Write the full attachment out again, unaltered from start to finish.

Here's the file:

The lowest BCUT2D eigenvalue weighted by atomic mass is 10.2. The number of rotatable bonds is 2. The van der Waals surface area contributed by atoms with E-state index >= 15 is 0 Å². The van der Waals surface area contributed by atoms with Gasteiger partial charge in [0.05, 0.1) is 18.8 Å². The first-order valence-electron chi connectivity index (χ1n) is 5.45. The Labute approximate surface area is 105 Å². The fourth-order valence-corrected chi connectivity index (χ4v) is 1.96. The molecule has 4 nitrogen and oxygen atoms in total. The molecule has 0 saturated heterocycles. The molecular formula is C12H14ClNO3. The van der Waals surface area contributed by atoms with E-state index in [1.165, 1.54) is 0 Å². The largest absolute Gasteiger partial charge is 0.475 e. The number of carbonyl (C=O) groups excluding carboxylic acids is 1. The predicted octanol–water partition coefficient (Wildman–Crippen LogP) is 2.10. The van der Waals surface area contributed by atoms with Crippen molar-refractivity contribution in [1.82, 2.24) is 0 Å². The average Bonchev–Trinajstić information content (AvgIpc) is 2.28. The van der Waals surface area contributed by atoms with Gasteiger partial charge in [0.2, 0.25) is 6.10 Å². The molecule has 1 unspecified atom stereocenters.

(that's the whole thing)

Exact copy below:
The lowest BCUT2D eigenvalue weighted by atomic mass is 10.2. The number of rotatable bonds is 2. The van der Waals surface area contributed by atoms with E-state index >= 15 is 0 Å². The van der Waals surface area contributed by atoms with Gasteiger partial charge in [0.05, 0.1) is 18.8 Å². The first-order valence-electron chi connectivity index (χ1n) is 5.45. The Labute approximate surface area is 105 Å². The fourth-order valence-corrected chi connectivity index (χ4v) is 1.96. The molecule has 4 nitrogen and oxygen atoms in total. The molecule has 0 saturated heterocycles. The molecular formula is C12H14ClNO3. The van der Waals surface area contributed by atoms with E-state index in [1.165, 1.54) is 0 Å². The largest absolute Gasteiger partial charge is 0.475 e. The number of carbonyl (C=O) groups excluding carboxylic acids is 1. The predicted octanol–water partition coefficient (Wildman–Crippen LogP) is 2.10. The van der Waals surface area contributed by atoms with Crippen molar-refractivity contribution in [1.82, 2.24) is 0 Å². The average Bonchev–Trinajstić information content (AvgIpc) is 2.28. The van der Waals surface area contributed by atoms with Gasteiger partial charge in [0.2, 0.25) is 6.10 Å². The molecule has 1 unspecified atom stereocenters.